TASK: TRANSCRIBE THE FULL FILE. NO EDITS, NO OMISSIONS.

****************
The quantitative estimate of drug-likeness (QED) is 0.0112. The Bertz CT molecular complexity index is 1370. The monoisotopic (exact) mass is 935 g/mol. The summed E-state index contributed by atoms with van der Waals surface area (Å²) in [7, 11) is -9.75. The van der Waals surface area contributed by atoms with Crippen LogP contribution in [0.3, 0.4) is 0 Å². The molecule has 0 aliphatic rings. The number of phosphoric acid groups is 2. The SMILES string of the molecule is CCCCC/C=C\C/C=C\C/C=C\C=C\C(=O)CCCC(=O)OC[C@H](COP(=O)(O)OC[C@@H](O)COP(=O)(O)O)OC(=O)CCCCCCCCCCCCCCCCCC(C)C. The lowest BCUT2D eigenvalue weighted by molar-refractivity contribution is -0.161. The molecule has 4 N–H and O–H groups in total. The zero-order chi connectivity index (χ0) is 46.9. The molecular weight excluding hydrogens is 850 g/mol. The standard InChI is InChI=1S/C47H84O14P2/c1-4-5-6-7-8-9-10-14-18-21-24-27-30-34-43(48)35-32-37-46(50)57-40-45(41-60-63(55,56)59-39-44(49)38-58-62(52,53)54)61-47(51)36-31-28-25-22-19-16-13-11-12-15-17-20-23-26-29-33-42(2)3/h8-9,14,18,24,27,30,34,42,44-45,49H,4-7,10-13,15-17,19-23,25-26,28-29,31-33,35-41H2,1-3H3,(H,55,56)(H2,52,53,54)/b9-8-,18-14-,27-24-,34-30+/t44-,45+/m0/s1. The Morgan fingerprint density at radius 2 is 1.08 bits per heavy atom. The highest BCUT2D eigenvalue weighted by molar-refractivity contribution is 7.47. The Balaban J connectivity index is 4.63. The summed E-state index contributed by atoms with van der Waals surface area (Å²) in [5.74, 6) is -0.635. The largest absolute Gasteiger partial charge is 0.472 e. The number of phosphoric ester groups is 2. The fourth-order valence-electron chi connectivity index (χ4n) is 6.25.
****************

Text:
The quantitative estimate of drug-likeness (QED) is 0.0112. The Bertz CT molecular complexity index is 1370. The monoisotopic (exact) mass is 935 g/mol. The summed E-state index contributed by atoms with van der Waals surface area (Å²) in [7, 11) is -9.75. The van der Waals surface area contributed by atoms with Crippen LogP contribution in [0.3, 0.4) is 0 Å². The molecule has 0 aliphatic rings. The number of phosphoric acid groups is 2. The SMILES string of the molecule is CCCCC/C=C\C/C=C\C/C=C\C=C\C(=O)CCCC(=O)OC[C@H](COP(=O)(O)OC[C@@H](O)COP(=O)(O)O)OC(=O)CCCCCCCCCCCCCCCCCC(C)C. The lowest BCUT2D eigenvalue weighted by molar-refractivity contribution is -0.161. The molecule has 4 N–H and O–H groups in total. The zero-order chi connectivity index (χ0) is 46.9. The molecular weight excluding hydrogens is 850 g/mol. The standard InChI is InChI=1S/C47H84O14P2/c1-4-5-6-7-8-9-10-14-18-21-24-27-30-34-43(48)35-32-37-46(50)57-40-45(41-60-63(55,56)59-39-44(49)38-58-62(52,53)54)61-47(51)36-31-28-25-22-19-16-13-11-12-15-17-20-23-26-29-33-42(2)3/h8-9,14,18,24,27,30,34,42,44-45,49H,4-7,10-13,15-17,19-23,25-26,28-29,31-33,35-41H2,1-3H3,(H,55,56)(H2,52,53,54)/b9-8-,18-14-,27-24-,34-30+/t44-,45+/m0/s1. The Morgan fingerprint density at radius 2 is 1.08 bits per heavy atom. The highest BCUT2D eigenvalue weighted by molar-refractivity contribution is 7.47. The Balaban J connectivity index is 4.63. The summed E-state index contributed by atoms with van der Waals surface area (Å²) in [5.74, 6) is -0.635. The largest absolute Gasteiger partial charge is 0.472 e. The number of phosphoric ester groups is 2. The fourth-order valence-electron chi connectivity index (χ4n) is 6.25.